Urinary orosomucoid: a new marker of cardiovascular risk in psoriatic patients?
Received 10 December 2018
Accepted for publication 25 April 2019
Published 5 July 2019 Volume 2019:15 Pages 831—837
Checked for plagiarism Yes
Review by Single anonymous peer review
Peer reviewer comments 2
Editor who approved publication: Professor Garry Walsh
Balázs Németh,1,2 Iván Péter,1 Imre Boncz,1 Anna Jagicza,1 István Kiss,2 Ágnes Csergő,2 Tamás Kőszegi,3,4 Péter Kustán,3,4 Iván G Horváth,5 Zénó Ajtay1,5
1Dermatology Unit, Zsigmondy Vilmos SPA Hospital, Harkány, Hungary; 2Department of Public Health Medicine, Medical School, University of Pécs, Pécs, Hungary; 3Department of Laboratory Medicine, Medical School, University of Pécs, Pécs, Hungary; 4János Szentágothai Research Centre, University of Pécs, Pécs, Hungary; 5Heart Institute, Medical School, University of Pécs, Pécs, Hungary
Purpose: Psoriasis is one of the most common lifelong lasting dermatologic diseases. According to the latest studies, psoriatic patients have a higher risk of developing cardiovascular diseases. Psoriasis is considered as a systemic inflammatory disease. Several oxidative stress markers have been shown to be elevated in psoriasis. However, a panel of biomarkers has not been used yet. This study was aimed at exploring the connection between a panel of biomarkers (C-reactive protein, asymmetric dimethylarginine, uric acid, total antioxidant capacity, malondialdehyde, and orosomucoid [ORM]) and cardiovascular risk in psoriatic patients.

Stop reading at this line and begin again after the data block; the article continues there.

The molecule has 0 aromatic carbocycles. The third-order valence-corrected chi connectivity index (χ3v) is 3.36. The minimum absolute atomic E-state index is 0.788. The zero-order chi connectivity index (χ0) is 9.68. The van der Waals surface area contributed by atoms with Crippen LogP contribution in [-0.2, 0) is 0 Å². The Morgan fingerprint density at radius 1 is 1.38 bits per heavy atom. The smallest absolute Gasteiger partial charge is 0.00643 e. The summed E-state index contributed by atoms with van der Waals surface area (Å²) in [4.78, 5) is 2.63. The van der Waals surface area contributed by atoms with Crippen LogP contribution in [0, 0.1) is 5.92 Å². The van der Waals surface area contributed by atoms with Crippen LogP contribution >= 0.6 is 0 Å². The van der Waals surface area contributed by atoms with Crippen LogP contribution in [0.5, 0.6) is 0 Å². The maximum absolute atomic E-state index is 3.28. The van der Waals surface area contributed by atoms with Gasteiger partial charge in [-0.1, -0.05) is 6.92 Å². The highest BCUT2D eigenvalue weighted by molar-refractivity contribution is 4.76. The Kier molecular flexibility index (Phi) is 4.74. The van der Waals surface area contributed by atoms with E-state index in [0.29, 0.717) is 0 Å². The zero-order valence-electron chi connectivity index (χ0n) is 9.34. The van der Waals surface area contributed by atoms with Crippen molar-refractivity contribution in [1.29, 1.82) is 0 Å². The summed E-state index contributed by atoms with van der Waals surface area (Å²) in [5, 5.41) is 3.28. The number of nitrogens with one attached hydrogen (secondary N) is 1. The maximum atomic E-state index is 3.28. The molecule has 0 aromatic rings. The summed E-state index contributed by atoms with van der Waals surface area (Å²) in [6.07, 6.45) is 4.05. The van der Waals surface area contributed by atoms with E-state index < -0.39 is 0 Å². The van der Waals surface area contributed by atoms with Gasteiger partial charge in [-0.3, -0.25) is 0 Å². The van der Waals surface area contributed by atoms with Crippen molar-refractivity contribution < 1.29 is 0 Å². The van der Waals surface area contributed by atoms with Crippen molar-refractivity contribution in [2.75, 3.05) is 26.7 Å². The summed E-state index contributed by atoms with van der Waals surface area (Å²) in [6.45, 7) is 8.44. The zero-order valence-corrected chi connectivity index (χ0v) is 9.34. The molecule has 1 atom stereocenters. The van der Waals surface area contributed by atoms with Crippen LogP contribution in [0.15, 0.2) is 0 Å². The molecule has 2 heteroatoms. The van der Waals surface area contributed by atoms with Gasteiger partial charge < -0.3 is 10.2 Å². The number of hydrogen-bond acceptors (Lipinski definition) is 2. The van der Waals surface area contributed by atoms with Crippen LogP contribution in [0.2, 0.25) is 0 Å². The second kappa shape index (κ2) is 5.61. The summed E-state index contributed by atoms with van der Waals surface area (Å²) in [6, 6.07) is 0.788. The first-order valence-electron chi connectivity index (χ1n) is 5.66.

Patients and methods: The inclusion criterion was the onset of psoriasis with skin lesions. Exclusion criteria were impaired renal function (eGFR<60 mL/min/1.73 m2,), acute inflammations (urinary, respiratory, skin inflammation, etc), autoimmune disorders (rheumatoid arthritis, systemic lupus erythematosus, or inflammatory bowel disease), and any kind of biological antipsoriatic treatment. Patients with a medical history of myocardial infarction, coronary heart disease, stroke, transient ischemic attack, and carotid artery stenosis were also excluded. Biomarkers were measured by routine procedures, ELISA and HPLC. QRISK®2-2017 was used to assess 10-year risk of cardiovascular disease development. Psoriasis severity was measured by the Psoriasis Area and Severity Index.
Results: One hundred and fourteen psoriatic patients were enrolled. Only urinary orosomucoid and urinary orosomucoid/urinary creatinine (u-ORM/u-CREAT) ratio showed significant correlation with QRISK score (u-ORM, r=0.245; u-ORM/u-CREAT, r=0.309). When comparing mild psoriatic patients to moderate psoriatic patients, significant differences could only be found in u-ORM and u-ORM/u-CREAT ratio.
Conclusion: There seems to be a connection between urinary ORM and cardiovascular risk. U-ORM and u-ORM/u-CREAT ratio could be used as an indicator of low-grade inflammation in mild and moderate psoriasis. However, it is the 10-year follow-up of cardiovascular events that will determine the usefulness of this biomarker panel.
Keywords: psoriasis, orosomucoid, oxidative stress, C-reactive protein, biomarker, cardiovascular risk
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